Serena Williams says it’s ‘lonely at the top,’ reveals she struggled to be in a relationship: ‘I am so used to being alone’

Serena Williams opens up about the isolating realities of being a professional athlete. (Photo: Kimberly White/Getty Images for TechCrunch)
Serena Williams opens up about the isolating realities of being a professional athlete. (Photo: Kimberly White/Getty Images for TechCrunch)

Serena Williams opened up about her approach to anxiety and the isolating nature of tennis superstardom in a recent interview for Wondermind's new Business of Feelings podcast. During the episode, the recently retired tennis star explained that her "intense" personality, which helped her become one of the greatest professional athletes of all time, comes with its own set of anxiety-related drawbacks.

"I'm a high-strung individual in what I do," she shared. "You can see when I'm at my job and I'm playing tennis I'm like, [yells], you know? I'm really super-intense but that's my passion and that's kind of how I wear it.

"I do have a tendency to become anxious," the tennis champ admitted, adding that "prayer works a lot." Changing her perspective is also useful.

"Just realizing the bigger picture has really helped with my anxiety," she added. "I'm just like, 'You know what? At the end of the day, in 10 years, in five years, in three months, is this going to be super-important?' And then I kind of work backwards from there."

As far as maintaining her mental fitness, Williams is steadfast in asserting boundaries and often "shuts down" in order to reset.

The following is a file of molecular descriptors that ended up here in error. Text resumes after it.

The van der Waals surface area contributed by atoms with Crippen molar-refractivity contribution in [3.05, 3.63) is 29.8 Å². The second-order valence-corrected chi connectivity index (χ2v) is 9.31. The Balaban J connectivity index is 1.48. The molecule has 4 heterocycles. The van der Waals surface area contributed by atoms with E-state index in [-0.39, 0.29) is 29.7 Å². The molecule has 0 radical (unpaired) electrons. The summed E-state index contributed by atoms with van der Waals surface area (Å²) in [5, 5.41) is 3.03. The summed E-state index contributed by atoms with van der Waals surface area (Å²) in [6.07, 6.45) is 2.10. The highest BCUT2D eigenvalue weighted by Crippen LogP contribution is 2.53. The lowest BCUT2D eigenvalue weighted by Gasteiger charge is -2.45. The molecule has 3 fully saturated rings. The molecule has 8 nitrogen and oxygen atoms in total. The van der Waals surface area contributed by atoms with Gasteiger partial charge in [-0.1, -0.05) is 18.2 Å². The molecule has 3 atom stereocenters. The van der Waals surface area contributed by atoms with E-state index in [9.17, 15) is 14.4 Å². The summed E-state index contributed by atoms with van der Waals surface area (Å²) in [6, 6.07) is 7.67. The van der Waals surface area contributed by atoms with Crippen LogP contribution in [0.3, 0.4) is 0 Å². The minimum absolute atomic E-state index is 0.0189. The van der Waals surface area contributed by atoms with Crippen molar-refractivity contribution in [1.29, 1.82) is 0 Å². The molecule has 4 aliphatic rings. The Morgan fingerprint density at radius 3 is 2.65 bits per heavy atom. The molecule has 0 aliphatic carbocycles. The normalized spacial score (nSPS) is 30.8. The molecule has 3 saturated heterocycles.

"I did this years ago, before mental health was a topic on everyone's mind. It was just like, 'Alright, I'm shutting myself down today.' Just subconsciously it was something I've always done. And so now that I know that it is so important to put yourself first — especially mentally — I always have shutdown moments. I have serious boundaries, and I don't let anyone cross those boundaries," she said.

While she has mastered the art of knowing when she needs a break, she does admit that she struggles to put Serena first at times.

"It's so bad 'cause I really don't do anything for me. I'm terrible at that! I've said it time and time again. I'm working on it! But, more or less, at least prioritizing what I need to do, and then when I'm turned off, I'm turned off," she said.

Motherhood and her ever-expanding roster of side ventures, including Serena Ventures, have also made it quite difficult for Williams to fit in any "me time."

"It's not easy," she said. "That's why I said I can do better because I do all this stuff. I do my work and then VC [venture capital] stuff and then I do Olympia stuff, my daughter, but I don't do Serena stuff. And I'm still trying to figure out the balance of how to prioritize myself. But it's hard. As a mom, Olympia wants to do this and she wants to do that and I'm like, 'OK, I can do that and I can do this,' and there is no time for me. So I'm still trying to figure that out."

Williams also opened up about the isolating nature of competing at such a high level, explaining that she became almost too comfortable being on her own.

"It definitely can be lonely at the top. In particular, tennis. People don't realize how many hours you spend by yourself, so much so that it was hard for me in a relationship because I am so used to being alone every single minute and day of my life that it's like, 'Well, I can't even be around people.' And a lot of people don't realize that," said Williams, who is now married to Alexis Ohanian.

Success can come at a cost, she noted.

"You get this celebration and it's like, 'great!'" she said. "But behind closed doors, the life is different because you also have to live your life, whether going outside becomes a problem because there is no privacy. But all that stuff is great because if there is no privacy that means you're successful, and that's kind of what you want, but it comes at a cost, right? And it's worth the cost if you think it is. But there is always a tradeoff."

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